When in such company, the knight must at least fall back to the familiar or, failing that, the courteous. They are not old chums, nor the sister of one of his dearest mates to pound into the dirt and share arms and drinks with. He thus treats her accordingly, cautious to mind where he walks and leaving Leodwen quite a wide berth, even if it means to pinch himself at a corner or taking the edge of a path. "You have read of Hippokrates! Why, my lady, the Greeks and the Romans? You have me at disadvantage there. I shall confess disappointment not seeing such a thing for myself. His treatments are supposedly particularly efficacious, and his theory is exceptional. Much better than the ignorance that would have us believe disease and illness are a matter of divine punishment." As he animates, once again his face loses its rigidity into a far more mobile mask. He gestures lightly towards the house in front of them. "A practitioner who subscribes to his calm and honest manner is welcome in sick room or the battlefield tent."

It comes almost as a surprise to reach the heart of the manor, and he will take a seat with some reluctance. Ailil releases her arm and bows again slightly, but he will not sit until she has. The question of hospitality is no question at all: "I would grateful for some ale, my lady. Bread if you are hungry."

The respect and the care Ailil displays in his conduct towards Leodwen might be expected. After all they are strangers, and even if the lady may be of an energetic and sometimes chatty disposition, she for her part is slightly nervous as well, considering she is to become this man's wife at some point. When the knight suddenly seems to warm to the topic of Hippokrates, the blonde woman of fetching features turns her gaze to meet his, and he will see hazel eyes gleaming with curious delight. "You think so? You have an interest yourself in the healing arts?", she inquires, pleased be the thought. "I mean… of course… knights usually have some basic understanding of applying first aid in the field, but I have to admit you are the first knight I ever met who has even heard of Hippokrates." The smile on her face that had remained there all the while deepens even more.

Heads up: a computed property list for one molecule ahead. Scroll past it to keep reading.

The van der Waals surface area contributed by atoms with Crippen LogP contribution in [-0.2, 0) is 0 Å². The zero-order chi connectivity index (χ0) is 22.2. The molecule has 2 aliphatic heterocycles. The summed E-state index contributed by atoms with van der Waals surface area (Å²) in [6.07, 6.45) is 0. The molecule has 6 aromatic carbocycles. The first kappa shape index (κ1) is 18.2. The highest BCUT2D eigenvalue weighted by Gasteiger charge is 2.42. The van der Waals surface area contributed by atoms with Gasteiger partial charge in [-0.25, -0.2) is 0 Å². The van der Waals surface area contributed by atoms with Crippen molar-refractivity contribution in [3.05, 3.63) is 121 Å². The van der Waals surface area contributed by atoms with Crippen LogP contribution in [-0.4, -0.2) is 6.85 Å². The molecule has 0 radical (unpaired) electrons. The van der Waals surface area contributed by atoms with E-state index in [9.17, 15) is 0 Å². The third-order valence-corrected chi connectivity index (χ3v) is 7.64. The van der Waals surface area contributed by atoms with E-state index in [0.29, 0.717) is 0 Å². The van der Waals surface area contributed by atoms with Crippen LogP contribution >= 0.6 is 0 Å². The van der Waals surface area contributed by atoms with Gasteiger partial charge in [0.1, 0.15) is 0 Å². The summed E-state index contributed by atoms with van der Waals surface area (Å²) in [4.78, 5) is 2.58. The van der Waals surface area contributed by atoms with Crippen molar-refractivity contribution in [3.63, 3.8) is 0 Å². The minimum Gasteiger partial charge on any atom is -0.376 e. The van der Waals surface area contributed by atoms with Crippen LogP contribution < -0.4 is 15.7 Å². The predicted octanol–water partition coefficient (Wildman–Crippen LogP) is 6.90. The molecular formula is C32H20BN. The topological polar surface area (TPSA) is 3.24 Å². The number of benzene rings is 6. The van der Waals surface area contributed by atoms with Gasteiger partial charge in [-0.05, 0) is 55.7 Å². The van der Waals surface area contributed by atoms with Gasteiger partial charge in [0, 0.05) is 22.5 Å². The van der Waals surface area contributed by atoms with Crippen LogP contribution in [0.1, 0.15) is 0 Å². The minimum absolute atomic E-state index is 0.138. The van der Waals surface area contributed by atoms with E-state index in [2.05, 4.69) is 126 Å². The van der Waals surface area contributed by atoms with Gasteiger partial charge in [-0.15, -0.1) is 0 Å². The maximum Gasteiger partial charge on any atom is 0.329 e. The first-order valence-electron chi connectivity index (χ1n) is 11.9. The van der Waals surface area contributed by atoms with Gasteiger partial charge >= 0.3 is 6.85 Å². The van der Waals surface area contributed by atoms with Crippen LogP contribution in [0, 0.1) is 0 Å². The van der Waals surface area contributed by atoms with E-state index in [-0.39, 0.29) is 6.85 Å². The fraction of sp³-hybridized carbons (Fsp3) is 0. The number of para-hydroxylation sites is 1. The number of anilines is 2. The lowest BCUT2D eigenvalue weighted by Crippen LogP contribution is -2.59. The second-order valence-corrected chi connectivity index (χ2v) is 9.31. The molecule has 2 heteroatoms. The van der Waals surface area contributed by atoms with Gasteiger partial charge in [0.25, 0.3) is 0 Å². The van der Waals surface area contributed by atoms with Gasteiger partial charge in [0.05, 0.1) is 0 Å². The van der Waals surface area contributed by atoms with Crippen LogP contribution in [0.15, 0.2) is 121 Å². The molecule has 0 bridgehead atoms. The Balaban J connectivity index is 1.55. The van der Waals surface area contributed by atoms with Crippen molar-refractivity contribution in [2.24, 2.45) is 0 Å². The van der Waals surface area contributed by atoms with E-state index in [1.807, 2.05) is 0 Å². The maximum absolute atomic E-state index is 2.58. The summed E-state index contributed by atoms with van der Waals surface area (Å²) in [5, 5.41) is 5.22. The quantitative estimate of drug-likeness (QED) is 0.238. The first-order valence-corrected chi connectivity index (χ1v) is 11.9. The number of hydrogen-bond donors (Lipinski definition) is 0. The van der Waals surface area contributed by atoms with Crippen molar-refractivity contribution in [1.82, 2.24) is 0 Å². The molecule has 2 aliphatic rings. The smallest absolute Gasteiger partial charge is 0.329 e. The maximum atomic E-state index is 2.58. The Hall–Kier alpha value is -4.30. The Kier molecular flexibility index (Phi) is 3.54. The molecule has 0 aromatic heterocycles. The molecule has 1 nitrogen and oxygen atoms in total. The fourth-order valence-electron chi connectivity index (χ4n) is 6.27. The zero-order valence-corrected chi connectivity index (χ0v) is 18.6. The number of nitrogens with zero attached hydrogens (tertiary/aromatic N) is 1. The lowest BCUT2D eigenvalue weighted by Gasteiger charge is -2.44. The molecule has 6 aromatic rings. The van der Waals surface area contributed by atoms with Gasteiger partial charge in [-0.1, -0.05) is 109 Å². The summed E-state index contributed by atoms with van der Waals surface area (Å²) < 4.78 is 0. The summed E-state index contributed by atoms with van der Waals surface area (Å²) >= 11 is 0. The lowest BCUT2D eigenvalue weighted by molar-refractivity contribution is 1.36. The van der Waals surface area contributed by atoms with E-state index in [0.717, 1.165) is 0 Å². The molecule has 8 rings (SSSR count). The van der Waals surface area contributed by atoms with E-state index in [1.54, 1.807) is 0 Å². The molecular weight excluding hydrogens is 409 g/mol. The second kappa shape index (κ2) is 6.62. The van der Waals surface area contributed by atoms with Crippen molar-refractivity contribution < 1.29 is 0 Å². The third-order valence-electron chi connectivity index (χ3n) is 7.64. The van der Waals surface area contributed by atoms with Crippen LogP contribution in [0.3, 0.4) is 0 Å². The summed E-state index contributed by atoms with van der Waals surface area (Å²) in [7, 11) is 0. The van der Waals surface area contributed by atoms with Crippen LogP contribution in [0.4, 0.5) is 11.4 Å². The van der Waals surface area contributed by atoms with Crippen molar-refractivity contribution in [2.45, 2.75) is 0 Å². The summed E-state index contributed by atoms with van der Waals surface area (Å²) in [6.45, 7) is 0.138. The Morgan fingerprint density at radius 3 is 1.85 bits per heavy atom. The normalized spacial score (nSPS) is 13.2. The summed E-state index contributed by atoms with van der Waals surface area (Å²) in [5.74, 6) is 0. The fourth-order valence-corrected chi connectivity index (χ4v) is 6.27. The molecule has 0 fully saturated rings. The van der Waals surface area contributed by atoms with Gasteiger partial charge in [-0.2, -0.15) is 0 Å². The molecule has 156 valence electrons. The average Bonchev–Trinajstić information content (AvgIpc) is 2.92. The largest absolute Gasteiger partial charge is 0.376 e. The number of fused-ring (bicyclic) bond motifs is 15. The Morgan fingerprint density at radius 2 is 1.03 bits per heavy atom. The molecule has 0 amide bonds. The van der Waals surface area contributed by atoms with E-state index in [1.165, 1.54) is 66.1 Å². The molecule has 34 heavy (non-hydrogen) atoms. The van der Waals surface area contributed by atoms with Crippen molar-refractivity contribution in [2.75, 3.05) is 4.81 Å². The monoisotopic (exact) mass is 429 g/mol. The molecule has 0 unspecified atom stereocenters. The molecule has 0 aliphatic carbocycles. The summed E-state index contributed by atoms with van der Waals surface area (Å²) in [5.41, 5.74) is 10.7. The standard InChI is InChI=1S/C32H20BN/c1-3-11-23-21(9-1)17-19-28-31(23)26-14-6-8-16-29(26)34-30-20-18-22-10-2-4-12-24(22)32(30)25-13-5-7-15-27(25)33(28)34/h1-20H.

But then there are the doors through which they enter the manor house, and others whom she has to greet with a nod of her head, distracting Leodwen's attention briefly from Ailil de Broughton walking at her side. Once he is safely settled - even if remaining standing until she returns - his betrothed vanishes for a moment, only to return with a jug of ale, two clay cups, and another woman in tow who carries bread and cheese and two wooden plates. All of which will be put onto the table, the other woman sent away with a smile and a "thank you, Mirella," from Leodwen. The lady notices Ailil is still standing, and so she takes a seat, opposite of where he is. "I am glad to finally meet you, Sir Ailil," she begins then, reaching over the table to pour them both some ale. "I believe this arrangement has been as much a surprise for you as it has been for me…?"

When they are seated, he will finally answer her question. Ailil does rather have an easy way around a table, but he does offer to take the jug or cups from Leodwen. Whatever her or Mirella actually permit him to do, in this case. "Thank you, mistress," he adds to the servant, bowing his head to her. So comes the prospect of getting back to the subjects. Subject, whichever they might prefer.